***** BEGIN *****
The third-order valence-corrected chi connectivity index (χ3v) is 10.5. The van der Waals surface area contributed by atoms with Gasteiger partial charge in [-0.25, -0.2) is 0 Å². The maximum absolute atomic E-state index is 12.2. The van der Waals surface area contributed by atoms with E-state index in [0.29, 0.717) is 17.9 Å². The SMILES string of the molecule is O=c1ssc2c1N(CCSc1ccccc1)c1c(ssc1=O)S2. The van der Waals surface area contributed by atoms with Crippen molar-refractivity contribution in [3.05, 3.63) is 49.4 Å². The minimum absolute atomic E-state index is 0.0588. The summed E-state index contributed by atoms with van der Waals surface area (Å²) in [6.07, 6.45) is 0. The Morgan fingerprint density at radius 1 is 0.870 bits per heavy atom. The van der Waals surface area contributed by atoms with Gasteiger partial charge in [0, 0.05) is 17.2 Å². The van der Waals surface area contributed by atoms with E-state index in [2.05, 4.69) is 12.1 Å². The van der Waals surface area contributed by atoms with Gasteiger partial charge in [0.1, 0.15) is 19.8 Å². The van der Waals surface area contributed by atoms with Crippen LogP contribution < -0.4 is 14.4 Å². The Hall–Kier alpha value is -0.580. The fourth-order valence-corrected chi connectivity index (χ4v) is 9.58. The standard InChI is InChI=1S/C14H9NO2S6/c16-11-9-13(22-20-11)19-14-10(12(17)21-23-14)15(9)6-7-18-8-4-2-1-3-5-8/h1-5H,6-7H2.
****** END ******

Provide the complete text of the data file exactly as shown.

The third-order valence-corrected chi connectivity index (χ3v) is 10.5. The van der Waals surface area contributed by atoms with Gasteiger partial charge in [-0.25, -0.2) is 0 Å². The maximum absolute atomic E-state index is 12.2. The van der Waals surface area contributed by atoms with E-state index in [0.29, 0.717) is 17.9 Å². The SMILES string of the molecule is O=c1ssc2c1N(CCSc1ccccc1)c1c(ssc1=O)S2. The van der Waals surface area contributed by atoms with Crippen molar-refractivity contribution in [3.05, 3.63) is 49.4 Å². The minimum absolute atomic E-state index is 0.0588. The summed E-state index contributed by atoms with van der Waals surface area (Å²) in [6.07, 6.45) is 0. The Morgan fingerprint density at radius 1 is 0.870 bits per heavy atom. The van der Waals surface area contributed by atoms with Gasteiger partial charge in [0, 0.05) is 17.2 Å². The van der Waals surface area contributed by atoms with E-state index in [2.05, 4.69) is 12.1 Å². The van der Waals surface area contributed by atoms with Gasteiger partial charge in [0.1, 0.15) is 19.8 Å². The van der Waals surface area contributed by atoms with Crippen LogP contribution < -0.4 is 14.4 Å². The Hall–Kier alpha value is -0.580. The fourth-order valence-corrected chi connectivity index (χ4v) is 9.58. The standard InChI is InChI=1S/C14H9NO2S6/c16-11-9-13(22-20-11)19-14-10(12(17)21-23-14)15(9)6-7-18-8-4-2-1-3-5-8/h1-5H,6-7H2.